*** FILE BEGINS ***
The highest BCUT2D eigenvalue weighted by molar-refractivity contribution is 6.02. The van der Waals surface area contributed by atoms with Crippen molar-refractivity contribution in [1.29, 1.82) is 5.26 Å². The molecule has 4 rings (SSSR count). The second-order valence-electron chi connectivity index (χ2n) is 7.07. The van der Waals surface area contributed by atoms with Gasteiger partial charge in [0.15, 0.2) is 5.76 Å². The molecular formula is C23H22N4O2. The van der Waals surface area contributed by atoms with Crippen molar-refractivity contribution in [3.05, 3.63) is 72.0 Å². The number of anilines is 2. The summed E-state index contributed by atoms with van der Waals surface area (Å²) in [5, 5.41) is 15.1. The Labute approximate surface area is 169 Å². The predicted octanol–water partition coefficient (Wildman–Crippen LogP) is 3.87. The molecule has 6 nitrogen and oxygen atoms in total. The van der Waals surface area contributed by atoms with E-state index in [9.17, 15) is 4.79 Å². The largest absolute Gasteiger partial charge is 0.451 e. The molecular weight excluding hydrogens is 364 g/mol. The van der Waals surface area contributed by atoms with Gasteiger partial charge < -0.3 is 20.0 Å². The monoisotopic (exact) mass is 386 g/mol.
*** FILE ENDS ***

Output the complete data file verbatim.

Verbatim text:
The highest BCUT2D eigenvalue weighted by molar-refractivity contribution is 6.02. The van der Waals surface area contributed by atoms with Crippen molar-refractivity contribution in [1.29, 1.82) is 5.26 Å². The molecule has 4 rings (SSSR count). The second-order valence-electron chi connectivity index (χ2n) is 7.07. The van der Waals surface area contributed by atoms with Gasteiger partial charge in [0.15, 0.2) is 5.76 Å². The molecular formula is C23H22N4O2. The van der Waals surface area contributed by atoms with Crippen molar-refractivity contribution in [3.05, 3.63) is 72.0 Å². The number of anilines is 2. The summed E-state index contributed by atoms with van der Waals surface area (Å²) in [5, 5.41) is 15.1. The Labute approximate surface area is 169 Å². The predicted octanol–water partition coefficient (Wildman–Crippen LogP) is 3.87. The molecule has 6 nitrogen and oxygen atoms in total. The van der Waals surface area contributed by atoms with E-state index in [9.17, 15) is 4.79 Å². The largest absolute Gasteiger partial charge is 0.451 e. The molecular weight excluding hydrogens is 364 g/mol. The van der Waals surface area contributed by atoms with Gasteiger partial charge < -0.3 is 20.0 Å². The monoisotopic (exact) mass is 386 g/mol.